I mean, there are plenty of times that I have been wasted that I thought I was somehow being charming, if anything, that is a sure way to drive any potential chances of going home with anyone to astronomical levels. 

But, these days, I am in a monogamous relationship and neither one of us drinks the way that we used to. Problem solved there. 

“It is proof of a base and low mind for one to wish to think with the masses or majority, merely because the majority is the majority. Truth does not change because it is, or is not, believed by a majority of the people.”
― Giordano Bruno


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digitalbeachbum wrote:Rape

digitalbeachbum wrote:

Rape is bullshit. If you can't get a girl to go to bed with you then learn how to fucking masturbate or learn to have some self control.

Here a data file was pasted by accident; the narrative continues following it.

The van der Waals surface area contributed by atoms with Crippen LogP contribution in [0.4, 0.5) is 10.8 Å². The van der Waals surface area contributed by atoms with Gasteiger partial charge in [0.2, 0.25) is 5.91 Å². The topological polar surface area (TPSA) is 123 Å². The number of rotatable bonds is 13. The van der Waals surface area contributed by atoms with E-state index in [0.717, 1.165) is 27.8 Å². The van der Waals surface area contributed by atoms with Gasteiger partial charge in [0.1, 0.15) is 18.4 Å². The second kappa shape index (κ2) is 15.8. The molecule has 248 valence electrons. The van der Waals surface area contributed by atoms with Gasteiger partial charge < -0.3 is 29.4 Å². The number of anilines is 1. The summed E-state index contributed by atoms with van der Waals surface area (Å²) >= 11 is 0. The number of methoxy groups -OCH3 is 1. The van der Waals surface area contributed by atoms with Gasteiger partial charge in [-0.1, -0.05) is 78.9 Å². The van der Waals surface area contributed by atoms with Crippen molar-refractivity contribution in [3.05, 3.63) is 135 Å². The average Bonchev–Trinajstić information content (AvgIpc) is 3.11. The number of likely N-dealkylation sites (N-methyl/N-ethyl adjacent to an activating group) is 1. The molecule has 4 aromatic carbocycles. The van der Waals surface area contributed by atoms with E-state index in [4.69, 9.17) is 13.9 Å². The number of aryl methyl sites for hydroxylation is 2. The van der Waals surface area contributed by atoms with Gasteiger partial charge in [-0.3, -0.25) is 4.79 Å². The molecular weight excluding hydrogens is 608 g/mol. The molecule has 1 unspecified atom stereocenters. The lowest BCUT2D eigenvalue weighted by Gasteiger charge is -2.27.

Or you can just hire a hooker. Most of them are cheaper than lawyers.

If, if a white man puts his arm around me voluntarily, that's brotherhood. But if you - if you hold a gun on him and make him embrace me and pretend to be friendly or brotherly toward me, then that's not brotherhood, that's hypocrisy.- Malcolm X


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harleysportster wrote:Vastet

harleysportster wrote:

Vastet wrote:
It's about fucking time there was a blow back. For too long the justice system and politicians have been pandering entirely to women without giving a fuck about men. And this bullshit rape culture crap too. You go out on a date, both have a few drinks, sleep with each other, and then the next day she decides she was drunk and unable to give consent and was raped. Fucking ridiculous. Like the guy was any less drunk, and therefore more capable of giving consent. If you're going to go out and drink, you take the chance that you wake up next to a beast. That's the way shit works, whether you're a boy or a girl. You shouldn't be able to ruin someones life just because you had beer goggles on when you fucked them.